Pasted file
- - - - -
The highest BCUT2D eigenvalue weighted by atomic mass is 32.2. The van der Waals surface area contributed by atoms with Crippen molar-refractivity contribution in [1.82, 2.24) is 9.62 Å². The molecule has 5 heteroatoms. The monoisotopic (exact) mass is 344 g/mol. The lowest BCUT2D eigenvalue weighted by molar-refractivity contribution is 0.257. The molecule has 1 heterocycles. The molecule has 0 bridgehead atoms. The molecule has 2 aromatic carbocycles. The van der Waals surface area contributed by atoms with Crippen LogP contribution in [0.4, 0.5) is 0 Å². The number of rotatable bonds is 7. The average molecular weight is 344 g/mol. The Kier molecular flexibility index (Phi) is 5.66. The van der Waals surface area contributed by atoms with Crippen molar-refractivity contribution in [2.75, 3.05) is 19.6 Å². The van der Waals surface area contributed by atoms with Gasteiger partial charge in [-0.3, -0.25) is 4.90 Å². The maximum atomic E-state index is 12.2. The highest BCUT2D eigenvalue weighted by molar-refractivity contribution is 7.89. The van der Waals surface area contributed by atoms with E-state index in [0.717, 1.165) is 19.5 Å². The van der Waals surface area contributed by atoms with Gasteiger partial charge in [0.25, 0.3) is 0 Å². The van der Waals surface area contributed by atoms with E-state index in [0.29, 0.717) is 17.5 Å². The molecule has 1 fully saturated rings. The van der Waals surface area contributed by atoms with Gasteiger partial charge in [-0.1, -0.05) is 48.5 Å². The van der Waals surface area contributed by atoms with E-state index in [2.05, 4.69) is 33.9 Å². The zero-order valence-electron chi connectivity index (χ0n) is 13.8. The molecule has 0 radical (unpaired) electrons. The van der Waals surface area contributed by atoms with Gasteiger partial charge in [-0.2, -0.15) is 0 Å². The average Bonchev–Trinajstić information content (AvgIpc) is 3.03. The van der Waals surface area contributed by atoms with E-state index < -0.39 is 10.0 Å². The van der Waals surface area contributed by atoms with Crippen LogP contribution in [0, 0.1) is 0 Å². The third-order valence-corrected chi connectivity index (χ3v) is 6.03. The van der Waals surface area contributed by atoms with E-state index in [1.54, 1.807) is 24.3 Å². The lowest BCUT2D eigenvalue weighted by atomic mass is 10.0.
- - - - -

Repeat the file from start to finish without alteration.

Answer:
The highest BCUT2D eigenvalue weighted by atomic mass is 32.2. The van der Waals surface area contributed by atoms with Crippen molar-refractivity contribution in [1.82, 2.24) is 9.62 Å². The molecule has 5 heteroatoms. The monoisotopic (exact) mass is 344 g/mol. The lowest BCUT2D eigenvalue weighted by molar-refractivity contribution is 0.257. The molecule has 1 heterocycles. The molecule has 0 bridgehead atoms. The molecule has 2 aromatic carbocycles. The van der Waals surface area contributed by atoms with Crippen LogP contribution in [0.4, 0.5) is 0 Å². The number of rotatable bonds is 7. The average molecular weight is 344 g/mol. The Kier molecular flexibility index (Phi) is 5.66. The van der Waals surface area contributed by atoms with Crippen molar-refractivity contribution in [2.75, 3.05) is 19.6 Å². The van der Waals surface area contributed by atoms with Gasteiger partial charge in [-0.3, -0.25) is 4.90 Å². The maximum atomic E-state index is 12.2. The highest BCUT2D eigenvalue weighted by molar-refractivity contribution is 7.89. The van der Waals surface area contributed by atoms with E-state index in [0.717, 1.165) is 19.5 Å². The van der Waals surface area contributed by atoms with Gasteiger partial charge in [0.25, 0.3) is 0 Å². The van der Waals surface area contributed by atoms with E-state index in [0.29, 0.717) is 17.5 Å². The molecule has 1 fully saturated rings. The van der Waals surface area contributed by atoms with Gasteiger partial charge in [-0.1, -0.05) is 48.5 Å². The van der Waals surface area contributed by atoms with E-state index in [2.05, 4.69) is 33.9 Å². The zero-order valence-electron chi connectivity index (χ0n) is 13.8. The molecule has 0 radical (unpaired) electrons. The van der Waals surface area contributed by atoms with Gasteiger partial charge in [-0.2, -0.15) is 0 Å². The average Bonchev–Trinajstić information content (AvgIpc) is 3.03. The van der Waals surface area contributed by atoms with E-state index < -0.39 is 10.0 Å². The van der Waals surface area contributed by atoms with Crippen LogP contribution in [0, 0.1) is 0 Å². The third-order valence-corrected chi connectivity index (χ3v) is 6.03. The van der Waals surface area contributed by atoms with E-state index in [1.54, 1.807) is 24.3 Å². The lowest BCUT2D eigenvalue weighted by atomic mass is 10.0.